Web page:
I was asked by some of my colleagues if I would be interested in undertaking a D&D campaign. I thought I would give it a try!
This is my first foray into the D&D world. I would guess many people have heard of the game from popular culture references. It turns out that my idea of the game was not a particularly accurate depiction of how the game is actually played. First of all; there is an unbelievable amount of rule book content to refer to. We are playing a fourth edition (4e) campaign, which is complete with errata. I only just found out about errata, which are final balancing rules applied in an attempt to make the game fairer.
Building a Player Character
The first, and most important aspect of the game is your Player Character (PC). Your PC is built based upon the rules laid out in the various rulebooks and expansions. It is "you" in the game world. So the weekend before our first gathering, I began reading through the Quickstart Guide. This guide is a 27-page document which provides you enough information to grasp some of the basics. It also contains a number of pre-built PCs that can give you a jump start in the process.
The Basics of Character Creation
I took the route of developing a bespoke PC. You can't develop a PC from the Quickstart guide alone, so I started reading through the Player's Handbook (Volume I). This document is longer — much longer. I spent six straight hours trying to make sense of all the information I was injesting, and fumbling the basics of a PC together. I then submitted those to our GM for the campaign, who made some helpful suggestions and edits.
Name : Caelynna Gender : Female Alignment: Good Race : Eladrin Class : Rogue
That's the headline, anyway. I have chosen the race first here, then a class suitable for that race that I would like to play. Though you can choose any class you like, the racial traits available may provide benefits when coupled with a recommended class. I chose a class which was suitable for my race; some are just more suitable than others to begin with.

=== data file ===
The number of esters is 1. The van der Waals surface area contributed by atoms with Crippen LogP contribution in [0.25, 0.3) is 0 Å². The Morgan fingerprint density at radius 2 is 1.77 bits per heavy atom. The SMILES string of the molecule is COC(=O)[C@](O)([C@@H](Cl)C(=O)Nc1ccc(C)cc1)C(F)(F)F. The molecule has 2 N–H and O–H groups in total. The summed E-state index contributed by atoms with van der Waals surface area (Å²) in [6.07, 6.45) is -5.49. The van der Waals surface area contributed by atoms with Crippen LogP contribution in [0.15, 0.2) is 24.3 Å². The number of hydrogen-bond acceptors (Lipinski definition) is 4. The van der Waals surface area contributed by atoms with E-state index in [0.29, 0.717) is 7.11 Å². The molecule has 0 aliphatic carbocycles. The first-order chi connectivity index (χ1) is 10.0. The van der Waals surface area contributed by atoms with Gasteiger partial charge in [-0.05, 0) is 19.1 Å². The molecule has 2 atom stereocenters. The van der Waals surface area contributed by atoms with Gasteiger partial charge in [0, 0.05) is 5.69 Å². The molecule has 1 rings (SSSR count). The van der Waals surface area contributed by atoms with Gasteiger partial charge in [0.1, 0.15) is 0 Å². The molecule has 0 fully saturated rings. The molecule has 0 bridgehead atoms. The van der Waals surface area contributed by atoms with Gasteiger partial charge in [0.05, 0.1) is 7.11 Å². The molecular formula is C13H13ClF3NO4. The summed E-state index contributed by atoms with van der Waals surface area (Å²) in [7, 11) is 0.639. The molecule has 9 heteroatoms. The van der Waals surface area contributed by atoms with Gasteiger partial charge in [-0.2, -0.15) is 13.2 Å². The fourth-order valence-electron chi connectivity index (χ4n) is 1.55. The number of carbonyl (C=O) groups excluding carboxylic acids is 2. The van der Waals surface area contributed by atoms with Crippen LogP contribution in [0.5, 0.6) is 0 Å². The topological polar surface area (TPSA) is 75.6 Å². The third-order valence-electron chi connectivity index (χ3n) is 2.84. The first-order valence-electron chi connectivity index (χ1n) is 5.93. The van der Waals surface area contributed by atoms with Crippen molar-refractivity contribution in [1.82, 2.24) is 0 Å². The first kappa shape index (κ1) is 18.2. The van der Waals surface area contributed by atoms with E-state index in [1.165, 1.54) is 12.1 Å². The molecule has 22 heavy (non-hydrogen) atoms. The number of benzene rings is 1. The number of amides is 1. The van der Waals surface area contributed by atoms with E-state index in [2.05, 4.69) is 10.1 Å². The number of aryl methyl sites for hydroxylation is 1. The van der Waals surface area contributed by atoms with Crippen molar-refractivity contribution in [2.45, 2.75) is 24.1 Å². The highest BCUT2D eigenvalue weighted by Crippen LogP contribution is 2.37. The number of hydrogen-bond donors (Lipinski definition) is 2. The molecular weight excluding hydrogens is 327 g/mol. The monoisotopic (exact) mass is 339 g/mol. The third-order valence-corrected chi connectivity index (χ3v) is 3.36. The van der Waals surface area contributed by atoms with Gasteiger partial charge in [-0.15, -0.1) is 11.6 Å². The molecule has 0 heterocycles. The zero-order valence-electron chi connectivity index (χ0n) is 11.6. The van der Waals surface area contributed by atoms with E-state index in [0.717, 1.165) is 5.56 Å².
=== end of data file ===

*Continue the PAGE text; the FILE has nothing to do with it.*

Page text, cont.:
Customising your PC
There are a number of different parts of your character that you will need to choose to interact with the world.
There are six abilities —Strength, Constitution, Dexterity, Intelligence, Wisdom and Charisma— which you apply starting values to, using a variety of different methods of your choosing. You then select skills available to your class and race, which may provide further bonuses to these values.
Each class comes with a set of skills to choose from, which help for specific checks. Checks are made against you for actions you undertake in the game world, such as climbing, jumping, searching and fighting. So it helps to choose wisely.
Your class and sometimes race may specify that you begin trained in a number of specific or chosen skills. Training provides a bonus to the D20 skill check rolled. For example, my choice of Thievery skill improves my chance to discover traps amongst other things.
Feats give you some additional bonuses to your character, such as training or check bonuses. You can usually pick one at level one, but human characters can pick two. They typically have requirements, such as a certain skill value, worship a certain deity, or are of a certain race.
Powers are the actions available to use during encounters. They are available at differing frequencies, for example basic attacks can be used At Will power whilst my character's teleportation ability Fey Step is an Encounter power. Some are only available as a Daily Power. This doesn't necessarily mean that you can use them once per encounter / day, but that is practically the case most of the time.
Our group has met twice since the campaign has started. I wasn't quite prepared for the role playing aspect at first; I had not created any kind of backstory or chosen personality traits for my character. A number of us are new to the game, so we are making slower progress working through the world. Once we get the hang of it and learn the rules a little better I'd expect us to move a lot faster.
I am enjoying playing the game more than I expected. Role playing is definitely not my strength but I hope to improve that as I become more comfortable playing the game. It will also help as I get to know my fellow players a little better 🙂
I have been looking at things that I enjoy lately, and I think I'll add D&D to the list. I'd recommend giving it a try, if you can. I'll try to follow up with further details on my character building journey — hopefully some further notes on the game mechanics as I learn them.